For Congress: Next Up, Immigration

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immigration rally in dc

 

Photo by: DCTWINKIE5500

On the same day the House passed the landmark health care bill—extending health care coverage to more than 30 million Americans—tens of thousands of demonstrators rallied on the National Mall Sunday to re-energize Congress to take up the next volatile issue on the President’s agenda—immigration reform.

President Barack Obama, who promised to make overhauling the immigration system a top priority in his first year, sought to reassure those at the rally with a video message promising to fix a “broken immigration system.” Even though the President couldn’t actually change the provisions of the health insurance reform bill that preclude undocumented immigrants from participating and require a waiting period for legal immigrants, it was enough to convince Representative Luis Gutierrez, the Chicago Democrat outspoken in favor of immigration reform, to vote in favor of health care legislation on March 21st after he had pledged to oppose it because of its immigration language.

Is the President’s pledge to move on immigration reform enough to move Congress to act? Will Gutierrez’s hopes—and those of the demonstrators at the rallies—be fulfilled or dashed in this, the second year of the Obama Administration? Every nonprofit has a stake in how our nation deals with immigrants. We at Nonprofit Quarterly dedicated our Summer 2009 issue to immigration—including articles that take apart and re-stitch the picture of nonprofits and their service, program, and advocacy relationships with immigrant populations. We hope you’ll take a look as  you keep an eye on the coming national conversation.

  • Jason Feldman

    Ironically enough, the badly needed Immigration reform is probably tied into the passage of a health care bill. A central issue of the health care and immigration bill is where do illegal immigrants fit in? People here illegally will continue to work regardless. It just makes sense for them to obtain some sort of status and pay taxes, social security, medicaid, etc. Moreover, our economy needs both educated and uneducated foreign workers to survive. Both contribute to the economy. The educated workers fill gaps in the sectors where we have dramatic shortages of qualified workers like the IT and health care field. Hard working uneducated workers still promote the economy as their taxes and earnings (even if some gets sent home) ultimately is reinvested in the U.S economy. Any economist will tell you the free flow of labor is essential to maximize production and output. And after all we are all immigrants at one time or another.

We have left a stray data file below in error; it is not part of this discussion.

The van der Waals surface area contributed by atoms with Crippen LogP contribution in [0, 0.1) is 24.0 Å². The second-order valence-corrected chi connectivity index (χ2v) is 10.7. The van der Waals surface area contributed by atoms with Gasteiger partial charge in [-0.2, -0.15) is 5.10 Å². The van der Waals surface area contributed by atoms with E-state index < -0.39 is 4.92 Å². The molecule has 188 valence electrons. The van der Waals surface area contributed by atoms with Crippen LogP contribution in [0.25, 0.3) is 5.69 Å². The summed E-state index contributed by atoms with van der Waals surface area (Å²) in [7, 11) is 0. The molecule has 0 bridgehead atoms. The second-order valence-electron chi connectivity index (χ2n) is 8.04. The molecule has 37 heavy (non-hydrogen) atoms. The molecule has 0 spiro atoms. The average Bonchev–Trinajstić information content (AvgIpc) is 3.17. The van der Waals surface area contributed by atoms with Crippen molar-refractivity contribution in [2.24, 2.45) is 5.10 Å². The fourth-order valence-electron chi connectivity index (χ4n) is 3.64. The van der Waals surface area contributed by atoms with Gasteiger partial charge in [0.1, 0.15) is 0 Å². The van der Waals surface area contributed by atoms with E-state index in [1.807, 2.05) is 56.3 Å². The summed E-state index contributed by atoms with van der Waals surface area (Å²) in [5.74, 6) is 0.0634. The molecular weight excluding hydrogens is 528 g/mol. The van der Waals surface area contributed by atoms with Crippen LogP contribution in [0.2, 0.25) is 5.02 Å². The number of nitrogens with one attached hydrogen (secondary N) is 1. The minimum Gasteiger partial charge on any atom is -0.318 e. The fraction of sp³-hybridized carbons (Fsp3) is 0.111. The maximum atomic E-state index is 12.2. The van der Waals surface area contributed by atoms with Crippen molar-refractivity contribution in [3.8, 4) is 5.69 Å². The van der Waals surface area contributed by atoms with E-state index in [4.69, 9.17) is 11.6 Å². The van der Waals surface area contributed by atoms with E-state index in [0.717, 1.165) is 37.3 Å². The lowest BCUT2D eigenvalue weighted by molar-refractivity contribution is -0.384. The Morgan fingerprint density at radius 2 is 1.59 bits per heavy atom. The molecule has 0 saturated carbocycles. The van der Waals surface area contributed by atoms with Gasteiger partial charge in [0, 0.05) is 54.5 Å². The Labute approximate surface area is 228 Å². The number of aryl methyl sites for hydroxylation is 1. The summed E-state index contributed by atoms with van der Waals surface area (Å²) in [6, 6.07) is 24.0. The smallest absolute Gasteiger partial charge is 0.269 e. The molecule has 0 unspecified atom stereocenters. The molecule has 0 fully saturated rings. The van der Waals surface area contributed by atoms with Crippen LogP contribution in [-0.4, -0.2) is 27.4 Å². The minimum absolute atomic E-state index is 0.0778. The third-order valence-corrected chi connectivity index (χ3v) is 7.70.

-Jason Feldman, Attorney at Law

    http://www.immigrateme.com

  • rick cohen

    Dear Jason: This was actually one of the issues that motivated us to do the special edition of NPQ on immmigration. We came across Senator Max Baucus’s adamant statements about excluding “illegal” immigrants struck us as over-the-top and pandering to the anti-immigrant populace. As the Guardian (from the UK!) said yesterday, the exclusion of undocumented immigrants was the “price” that Congress and the White House were willing to pay to keep the “yes” votes of Democrats in states such as Texas, which routinely denies much aid to undocumented immigrants and legal immigrants alike (http://www.guardian.co.uk/world/2010/mar/22/us-healthcare-bill-illegal-immigrants). The final bill I believe prevents undocumented immigrants from purchasing health insurance on the insurance exchanges even if they use their own money. Then we came across the provisions in earlier versions of the bill that mandated a waiting period even for legal immigrants. I believe that the final bill still has a waiting period to be eligible for Medicaid for legal immigrants, I don’t know about its treatment of legal immigrants regarding other kinds of subsidized or mandated health insurance. That’s why I had some respect for Gutierrez’s position on the heinous, anti-immigrant provisions of the health care legislation. I am truly disappointed in our nation’s leadership in its willingness to ignore the needs and rights of immigrants when it comes to health insurance. It’s odd that this was a prime motivation behind the NPQ immigration edition–and now the federal government’s provisions on immigrants and health care are close to being enshrined into law.